The Golden Globe gongs will be dished out on Sunday 16 January, providing some nice champagne moments for the winners while everybody else stares into the post-party herbal-tea mugs to read the mint leaves.

Does the fact that such-and-such a movie or actor won a Golden Globe give us a reliable heads-up as to the winners of the forthcoming Oscars? Recent history suggests not. But the runners-up prize isn't bad. A Golden Globes win guarantees that the movie becomes part of the "will-it-won't-it" chatter over the ensuing weeks, leading to a second lease of commercial life that has the box-office effect of a sequel without the bother of having to make one.

Already there's talk of this year's awards being dominated by a head-to-head between The King's Speech and The Social Network. Maybe; I'm not so sure. 127 Hours and Inception (both with British directors, like The King's Speech) seem to be at least as good, while Black Swan is both very different and, I am told (I haven't seen it yet), very good.

There is one other film that should be added to the mix and might come up on the rails and run off with the Oscar: the Coen Brothers' True Grit. Not released in the UK until two days before the Golden Globe winners are announced and totally overlooked by that short-listing committee, it would not surprise me if the Coen Bros have the last laugh and canter off with the Big Prize. Again.

What next for the UK's creative industries?

Will Gompertz | 10:05 UK time, Tuesday, 14 December 2010


"I don't want our creative industries to go the same way as our manufacturing industries," Ivan Lewis, shadow culture minister, tells me.

We were talking shortly before his appearance at the Work Foundation this morning to discuss their latest paper called: A Creative Block? The Future of the UK Creative Industries [2.08MB PDF].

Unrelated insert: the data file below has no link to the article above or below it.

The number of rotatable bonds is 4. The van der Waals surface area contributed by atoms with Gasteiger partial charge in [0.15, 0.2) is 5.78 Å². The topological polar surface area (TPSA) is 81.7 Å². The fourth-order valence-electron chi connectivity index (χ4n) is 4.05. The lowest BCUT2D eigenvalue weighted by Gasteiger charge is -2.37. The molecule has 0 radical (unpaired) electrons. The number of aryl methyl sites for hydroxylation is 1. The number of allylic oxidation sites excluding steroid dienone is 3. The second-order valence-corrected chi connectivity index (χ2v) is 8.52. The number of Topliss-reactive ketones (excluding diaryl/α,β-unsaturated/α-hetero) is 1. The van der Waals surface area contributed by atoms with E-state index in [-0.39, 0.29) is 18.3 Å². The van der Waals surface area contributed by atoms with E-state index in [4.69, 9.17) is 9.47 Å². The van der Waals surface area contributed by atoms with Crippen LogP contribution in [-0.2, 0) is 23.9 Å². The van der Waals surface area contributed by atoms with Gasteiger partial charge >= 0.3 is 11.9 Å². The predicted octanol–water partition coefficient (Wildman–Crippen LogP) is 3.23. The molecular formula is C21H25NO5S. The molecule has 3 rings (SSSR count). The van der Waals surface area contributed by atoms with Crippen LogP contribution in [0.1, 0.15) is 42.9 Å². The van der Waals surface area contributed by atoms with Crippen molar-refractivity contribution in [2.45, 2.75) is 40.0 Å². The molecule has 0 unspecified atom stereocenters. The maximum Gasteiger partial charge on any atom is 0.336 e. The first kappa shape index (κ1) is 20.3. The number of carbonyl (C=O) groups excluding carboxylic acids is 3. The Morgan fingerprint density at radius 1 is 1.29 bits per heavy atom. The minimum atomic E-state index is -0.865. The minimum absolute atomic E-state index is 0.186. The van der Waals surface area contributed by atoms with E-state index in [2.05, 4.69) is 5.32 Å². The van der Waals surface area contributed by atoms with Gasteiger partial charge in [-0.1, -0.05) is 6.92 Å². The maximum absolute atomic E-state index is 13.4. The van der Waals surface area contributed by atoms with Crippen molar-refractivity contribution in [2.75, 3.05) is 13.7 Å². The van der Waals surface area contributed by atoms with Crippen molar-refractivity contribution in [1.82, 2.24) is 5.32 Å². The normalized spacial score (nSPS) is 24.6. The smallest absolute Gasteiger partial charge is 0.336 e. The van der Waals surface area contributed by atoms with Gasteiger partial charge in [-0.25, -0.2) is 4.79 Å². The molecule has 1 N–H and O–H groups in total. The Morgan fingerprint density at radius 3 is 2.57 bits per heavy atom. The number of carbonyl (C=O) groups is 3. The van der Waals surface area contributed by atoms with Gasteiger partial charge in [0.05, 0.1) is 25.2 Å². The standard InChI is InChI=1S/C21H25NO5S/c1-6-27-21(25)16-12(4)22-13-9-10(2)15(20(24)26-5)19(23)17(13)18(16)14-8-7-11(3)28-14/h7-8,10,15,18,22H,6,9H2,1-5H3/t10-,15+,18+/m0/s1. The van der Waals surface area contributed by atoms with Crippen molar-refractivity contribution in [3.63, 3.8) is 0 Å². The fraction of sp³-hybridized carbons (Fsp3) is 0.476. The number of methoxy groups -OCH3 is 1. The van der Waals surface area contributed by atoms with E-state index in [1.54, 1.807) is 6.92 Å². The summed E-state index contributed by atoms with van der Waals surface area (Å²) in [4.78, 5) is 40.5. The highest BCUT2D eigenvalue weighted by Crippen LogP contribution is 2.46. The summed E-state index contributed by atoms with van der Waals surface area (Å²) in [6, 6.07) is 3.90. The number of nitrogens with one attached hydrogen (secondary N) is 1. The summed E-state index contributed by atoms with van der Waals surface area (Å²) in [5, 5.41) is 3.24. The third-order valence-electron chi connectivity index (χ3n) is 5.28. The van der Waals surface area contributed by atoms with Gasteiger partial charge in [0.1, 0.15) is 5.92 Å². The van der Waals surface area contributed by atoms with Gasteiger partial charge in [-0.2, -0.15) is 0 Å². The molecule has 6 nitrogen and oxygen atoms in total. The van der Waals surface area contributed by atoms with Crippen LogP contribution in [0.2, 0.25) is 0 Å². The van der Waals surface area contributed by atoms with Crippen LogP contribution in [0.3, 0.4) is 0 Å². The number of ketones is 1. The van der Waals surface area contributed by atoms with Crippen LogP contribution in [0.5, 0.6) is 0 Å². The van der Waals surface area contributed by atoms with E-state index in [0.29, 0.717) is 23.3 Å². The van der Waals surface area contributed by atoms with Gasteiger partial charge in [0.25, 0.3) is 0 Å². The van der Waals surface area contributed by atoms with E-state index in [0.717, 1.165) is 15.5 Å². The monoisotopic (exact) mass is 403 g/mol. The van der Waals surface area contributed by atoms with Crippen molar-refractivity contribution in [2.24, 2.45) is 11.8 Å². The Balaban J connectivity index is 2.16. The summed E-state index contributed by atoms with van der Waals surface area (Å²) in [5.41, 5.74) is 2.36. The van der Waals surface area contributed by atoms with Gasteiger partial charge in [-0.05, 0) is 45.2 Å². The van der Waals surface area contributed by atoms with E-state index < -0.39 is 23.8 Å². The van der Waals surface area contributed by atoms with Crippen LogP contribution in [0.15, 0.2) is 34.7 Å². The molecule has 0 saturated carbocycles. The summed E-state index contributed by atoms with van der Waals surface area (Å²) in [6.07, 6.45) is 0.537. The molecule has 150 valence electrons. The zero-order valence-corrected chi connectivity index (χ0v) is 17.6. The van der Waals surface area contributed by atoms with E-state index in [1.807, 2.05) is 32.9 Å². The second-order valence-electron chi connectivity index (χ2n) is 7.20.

The Work Foundation's Benjamin Reid is one of the report's authors, in which he highlights what he considers to be the imminent threats to our hitherto thriving creative industries (made up of the following sectors: advertising, fashion, film, computer software and services, music, art and antiques, drama, architecture, design, publishing, crafts, TV and radio and computer and video games).

Daniel Radcliffe from a scene from Harry Potter and the Deathly Hallows Part 1

Difficulty in securing bank loans, increased competition from abroad (China, Taiwan and Canada are investing heavily in the creative industries to drive their economies forward) and a propensity to sell off our intellectual property crown jewels (Grand Theft Auto, the Harry Potter film franchise and foreign ownership of our book and music publishers were given as examples) were cited as the major clouds on our knowledge economy horizon.

The creative industries have been doing well. This recently published government paper paints a picture of a flourishing sector that makes a significant contribution to the national economy, that has enjoyed above average growth and accounts for over 4% of all goods exported. Dizzee Rascal might not look like Alan Sugar, but when it comes to doing the business he's no apprentice.